I would like to give credit where credit is due. Videos are from YouTube and other sources such as NicoNico while Oricon rankings and other information are translated from the Japanese Wikipedia unless noted.

Tuesday, March 10, 2015

predia -- Na mo Naki Shiroi Hana wa Kie Iku (名もなき白い花は消え逝く).

I had a lot of interesting experiences with J-Pop since I wrote my last entries almost two weeks ago. One of them was aidoru group predia’s first major album, “Koko no Dahlia ni Kuchizuke wo” (孤高のダリアにくちづけを), which was released in February 2015.

I’ve been aware of predia since December when they released “Utsukushiki Kodokutachi” (美しき孤独たち) as a single, and I even planned to write something about this great retro-sounding dance-pop song, but I ended leaving it behind and prioritized other songs on the blog (I’m not proud of that decision, though). However, their new album came out as a surprise, and a really good one, with interesting and mature dance-pop songs that can be compared to Avex’s successful “aidoru-group-aimed-at-teenage girls” E-girls or even the now-defunct SDN48, which was AKB48’s “older sisters” group.

predia is alive as a group since 2010~11, but it wasn’t until early 2014 that they signed a major label deal and started releasing strong songs like the aforementioned “Utsukushiki Kodokutachi” and, now, the album promo “Na mo Naki Shiroi Hana wa Kie Iku”.

Classier and more polished than the majority of Japanese aidoru groups, predia, just like the aforementioned E-girls, was surely created with the Korean brand of mature and womanly aidoru pop in mind. Thankfully, it came out classier than most Korean groups, and it’s great to see an aidoru group with a couple of strong vocalists like this one (the short haired girl can really sing).

“Na mo Naki Shiroi Hana wa Kie Iku” is an emotional dance-pop song with a strong melody and some hints of R&B. Even though I love the arrangement with the synths and piano (minus the out of place guitar solo, but that’s a common feature in J-Pop), the vocals are what really makes me smile while listening to this song, as, like I said before, predia was blessed with some very good vocalists. In fact, even the “not most talented girls” in the group are very technical and competent in the harmony department.

“Na mo Naki Shiroi Hana wa Kie Iku” is such a well crafted pop song, and most of the album consists of songs with the same level of quality as this one. In the end, predia’s “Koko no Dahlia ni Kuchizuke wo” is surely one of 2015’s first standouts, and I hope the girls mantain this great identity and pop sensibility, something that sets them apart from the other aidoru groups out there.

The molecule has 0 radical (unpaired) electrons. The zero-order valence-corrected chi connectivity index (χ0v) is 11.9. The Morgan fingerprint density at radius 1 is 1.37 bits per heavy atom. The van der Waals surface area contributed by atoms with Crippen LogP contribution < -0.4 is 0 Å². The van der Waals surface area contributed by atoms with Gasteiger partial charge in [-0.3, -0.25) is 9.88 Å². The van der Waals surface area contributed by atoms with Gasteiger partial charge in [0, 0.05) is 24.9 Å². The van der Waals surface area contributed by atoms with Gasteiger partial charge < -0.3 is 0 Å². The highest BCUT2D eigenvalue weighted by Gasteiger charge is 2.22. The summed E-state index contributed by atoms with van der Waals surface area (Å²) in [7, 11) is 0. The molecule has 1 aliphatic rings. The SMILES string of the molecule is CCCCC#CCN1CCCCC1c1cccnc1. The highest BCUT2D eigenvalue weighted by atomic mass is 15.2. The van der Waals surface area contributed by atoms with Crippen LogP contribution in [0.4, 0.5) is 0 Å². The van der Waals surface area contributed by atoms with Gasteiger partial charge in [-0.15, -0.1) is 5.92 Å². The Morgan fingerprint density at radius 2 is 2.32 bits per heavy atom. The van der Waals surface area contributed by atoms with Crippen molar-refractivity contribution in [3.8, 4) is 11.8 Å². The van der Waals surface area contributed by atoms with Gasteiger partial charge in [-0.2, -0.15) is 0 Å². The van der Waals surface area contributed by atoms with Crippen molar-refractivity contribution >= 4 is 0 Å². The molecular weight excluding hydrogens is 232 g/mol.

The “Koko no Dahlia ni Kuchizuke wo” album reached #23 on the Oricon charts. As for “Na mo Naki Shiroi Hana wa Kie Iku”, lyrics were written by Satomi, music was composed by hirao (SpiralS) and arrangement was done by mukai (SpiralS).



  1. Hi, Marcos. Good to hear from you again.
    As soon as I saw predia on the video, I automatically thought of a band from over a decade ago, Taiyo to Ciscomoon, although their music was more on the disco/R&B bent. Maybe it was just the attitude and posture. I can also see the resemblance to the Korean girl groups because of all of the legs in there.

    You mentioned that "Utsukushiku Kodokutachi" was a retro-sounding dance pop song. I think that description can also fit "Na mo Naki". There is something 90s about the arrangement.

    1. Hi, J-Canuck.

      I'm glad I finally wrote my predia article. I'm really enjoying this group right now.

      I agree with you that "Na mo Naki Shiroi Hana wa Kie Iku" is also a retro-sounding dance pop song, but "Utsukushiku Kodokutachi" sounds more blatant in this department, especially with the synths that were used on it.

      Yesterday, I showed "Utsukushiku Kodokutachi" to one of my best friends and he really liked the song. In his opinion, I shold try introducing predia to other people, and not Tochiotome25's "Wagyuu Fire!!". In his words, people starts thinking bad things about J-Pop when they watch a bunch of headbanging cows. So, even though, I like the wacky and ackward J-Pop songs, I agree with him that a group like predia is more seductive to a new listener.

      As for Taiyo to Ciscomoon, I vaguely remember them and the disco/R&B sound you talked about, and I think I still have their first album somewhere in my HD. Maybe it's time to give the group a try.

    2. Hi, Marcos.

      I'm gonna have to listen to "Utsukushiku Kodokutachi" and find out then. As for "Wagyuu Fire!!"...yep (ha, ha)...maybe you can hold off on that one for people with a very whimsical sense of humour.

      I was reading about Taiyo to Ciscomoon on J-Wiki and was surprised to find out that they didn't last too long...maybe a couple of years. I guess their presence on TV was pretty intense.


Feel free to provide any comments (pro or con). Just be civil about it.